There is something very familiar about the way these Western 'liberals' dismiss as unrepresentative survivors of Islamist regimes. It resembles the way in which exiles of the Soviet Union were dismissed as mentally ill if they "doubted the merits of Soviet socialism", or rubbished as counter-revolutionaries, or right-wing reactionaries. These people were painted as- at best- tools of the right wing to rubbish the Soviet 'utopia'. In fact much of this same language is now being recycled. Ayaan Hirsi Ali is frequently branded as "right wing" (and therefore irredeemable)."Neocon" is the more modern translation of "counter-revolutionary."
The pro-Islamist left intellectually tortures itself over people like Ayaan Hirsi Ali, at its most charitable claiming that they and their causes are hijacked by 'Islamophobes' to promote a 'racist' agenda, used by groups who use the 'cover' of protecting women's rights in Islamic societies to disguise some ulterior agenda. This is a familiar refrain.
So who can break this spell? A new Robert Conquest could even borrow much of the great historian's title, "The Great Terror" works obviously well as a description of the Islamist threat. Like many I hope there is someone out there who can finally intellectually smash this infatuation many on the left have with Islamism. It isn't just a case of intellectual honesty, but physical courage as well. I fear too many Muslim leaders appalled by the Islamic State are too afraid to speak out. They face physical threats, and the constant, ceaseless attacks in the media from the pro-Islamist left and from genuine reactionaries within their faith. There are some notable exceptions, Manzoor Moghal of the Muslim Forum for instance.
The anti-totalitarian left, a tradition with roots in the left-opposition to the Bolshevik Party, is a good hope. It's infuriating for those on the right to have to contend with these misplaced and cruel sympathies; but I think it is more enraging for those on the left. As Douglas Murray put it: "They must stay and fight their political corner and make the left decent again."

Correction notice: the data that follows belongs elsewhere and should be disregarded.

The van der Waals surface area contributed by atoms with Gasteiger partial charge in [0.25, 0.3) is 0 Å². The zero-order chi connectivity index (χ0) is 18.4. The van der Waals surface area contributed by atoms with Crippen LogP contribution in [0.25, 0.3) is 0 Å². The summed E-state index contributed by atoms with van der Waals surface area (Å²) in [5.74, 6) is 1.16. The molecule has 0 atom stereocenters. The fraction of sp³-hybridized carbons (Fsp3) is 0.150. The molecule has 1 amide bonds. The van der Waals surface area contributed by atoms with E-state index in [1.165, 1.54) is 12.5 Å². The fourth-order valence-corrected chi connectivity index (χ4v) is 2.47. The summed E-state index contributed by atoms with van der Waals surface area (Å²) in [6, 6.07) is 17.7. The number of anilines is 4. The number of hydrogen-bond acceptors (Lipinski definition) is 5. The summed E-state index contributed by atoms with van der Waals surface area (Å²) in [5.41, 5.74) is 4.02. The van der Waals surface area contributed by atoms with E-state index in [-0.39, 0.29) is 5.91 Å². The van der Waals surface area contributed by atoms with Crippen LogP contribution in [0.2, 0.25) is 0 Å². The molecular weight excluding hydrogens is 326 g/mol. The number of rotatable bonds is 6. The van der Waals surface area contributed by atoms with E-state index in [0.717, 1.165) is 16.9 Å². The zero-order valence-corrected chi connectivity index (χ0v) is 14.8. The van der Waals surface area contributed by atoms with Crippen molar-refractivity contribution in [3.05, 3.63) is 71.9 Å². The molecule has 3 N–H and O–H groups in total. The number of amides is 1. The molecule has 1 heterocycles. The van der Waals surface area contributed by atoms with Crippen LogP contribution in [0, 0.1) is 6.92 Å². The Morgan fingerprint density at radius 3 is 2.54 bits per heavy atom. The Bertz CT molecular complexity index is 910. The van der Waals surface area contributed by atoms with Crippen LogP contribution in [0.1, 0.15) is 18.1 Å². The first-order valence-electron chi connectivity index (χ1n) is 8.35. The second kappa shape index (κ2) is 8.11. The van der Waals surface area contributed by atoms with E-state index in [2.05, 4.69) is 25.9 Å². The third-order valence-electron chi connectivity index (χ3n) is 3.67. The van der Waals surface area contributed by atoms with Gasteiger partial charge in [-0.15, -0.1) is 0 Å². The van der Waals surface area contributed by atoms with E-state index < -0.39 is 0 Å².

The struggle isn't about left or right; it is about resisting totalitarianism. But so many cannot even meet this basic ideological challenge.
One other point on Conquest: there is a similarity in his own life with a group which is now the key to unpicking our modern troubles. Conquest was a Bolshevik sympathiser in his youth, before becoming chief among its most trenchant critics. As Maajid Nawaz and others show today, the most powerful and sophisticated critique of any extremist ideology (religious, political, or both) often comes from one who was once on the inside, and a true believer in the doctrine. The 'utopia' can more easily appeal to those who have never seen it, but feel out-of-place in their home country for whatever reason, than to someone who has seen it and knows the truth.
Similarly with cults, as with extremist groups; the most powerful exposes of Scientology and the Westboro Baptist Church have come from former devotees.
If I am being more downbeat about the chances of a Conquest-like figure emerging, I remember the quasi-religious nature of the pro-Islamist 'belief system' on these parts of the left, and despair that no appeal from evidence may actually change their minds; just as there are those who still believe Stalin was a heroic figure.
There are important differences between Islamism and Stalinism: Stalin's crimes were obfuscated by the regime, the Islamic State post theirs on YouTube. There is no excuse for not knowing today what Islamist regimes (frankly indistinguishable from IS) are really like, or what they seek across the globe.
The pro-Islamist left are in the intellectual lineage of the Gulag-deniers; is there any hope they will see the light on Islamism?